French court: Brittany must do more quickly against nitrate pollution

A French regional court has summoned the provincial government of Brittany to finally do something about nitrate pollution in the soil water. The French western coastal province has been given four months to take concrete steps against the extensive algae growth on the coast and in rivers and canals.

The lawsuit was brought by environmentalists and ecological groups. The excessive use of fertilizers and chemicals in agricultural practices leads to increased nitrate levels in groundwater and surface water, the administrative court has also concluded. 

The rapid growth of algae in ditches and rivers not only has ecological implications, but also economic consequences for fishing and tourism. The abundant algal blooms reduce oxygen levels in the water, which harms aquatic ecosystems and threatens fish populations. In addition, it has an impact on the attractiveness of the coastal area for tourists, the ruling states.

The environmental organization Eaux et Rivières de Bretagne described the ruling as an important signal. The organization noted that the French state has been trying unsuccessfully for more than a decade to reduce nitrate pollution through voluntary action.  According to them, the current approach is not sufficient. Environmentalists say similar sentences have already been handed down in 2009, 2012 and 2021.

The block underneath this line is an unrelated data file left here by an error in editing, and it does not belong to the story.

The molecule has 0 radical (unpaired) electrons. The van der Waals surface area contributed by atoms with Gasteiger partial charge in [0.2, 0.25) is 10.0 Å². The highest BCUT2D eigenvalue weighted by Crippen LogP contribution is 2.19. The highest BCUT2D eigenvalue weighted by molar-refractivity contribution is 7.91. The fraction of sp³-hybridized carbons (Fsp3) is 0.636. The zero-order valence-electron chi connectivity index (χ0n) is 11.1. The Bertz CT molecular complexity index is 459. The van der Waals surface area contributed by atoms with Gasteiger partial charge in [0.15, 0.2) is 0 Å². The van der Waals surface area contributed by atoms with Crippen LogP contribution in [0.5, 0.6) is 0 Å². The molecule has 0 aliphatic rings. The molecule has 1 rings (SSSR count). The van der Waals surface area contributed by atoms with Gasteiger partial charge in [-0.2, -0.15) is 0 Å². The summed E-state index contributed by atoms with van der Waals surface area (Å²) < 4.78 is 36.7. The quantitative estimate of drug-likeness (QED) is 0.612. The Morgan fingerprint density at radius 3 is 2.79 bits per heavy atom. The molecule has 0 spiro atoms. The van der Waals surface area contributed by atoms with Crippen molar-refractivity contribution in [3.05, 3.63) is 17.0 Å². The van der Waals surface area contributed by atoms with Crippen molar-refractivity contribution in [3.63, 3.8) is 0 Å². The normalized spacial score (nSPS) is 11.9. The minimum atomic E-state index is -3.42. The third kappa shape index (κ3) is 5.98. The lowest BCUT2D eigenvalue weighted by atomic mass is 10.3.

In response to the verdict, the provincial government of Brittany has stated that they understand the urgency of the problem and are determined to take action. It is still unclear what specific measures the province will take.

The regional case also has wider implications for the rest of France and other EU countries facing similar environmental concerns. The lawsuit shows that the pressure from both citizen groups and the EU itself to comply with strict environmental regulations is increasing. 

European directives oblige EU countries to take measures to reduce levels of nitrate pollution, for example by reducing agricultural chemicals and manure spreading.

Countries such as the Netherlands, Germany and Ireland have already faced EU sanctions in the past year for failing to comply with these guidelines. France has also been urged by the European Commission to monitor compliance with environmental laws more closely.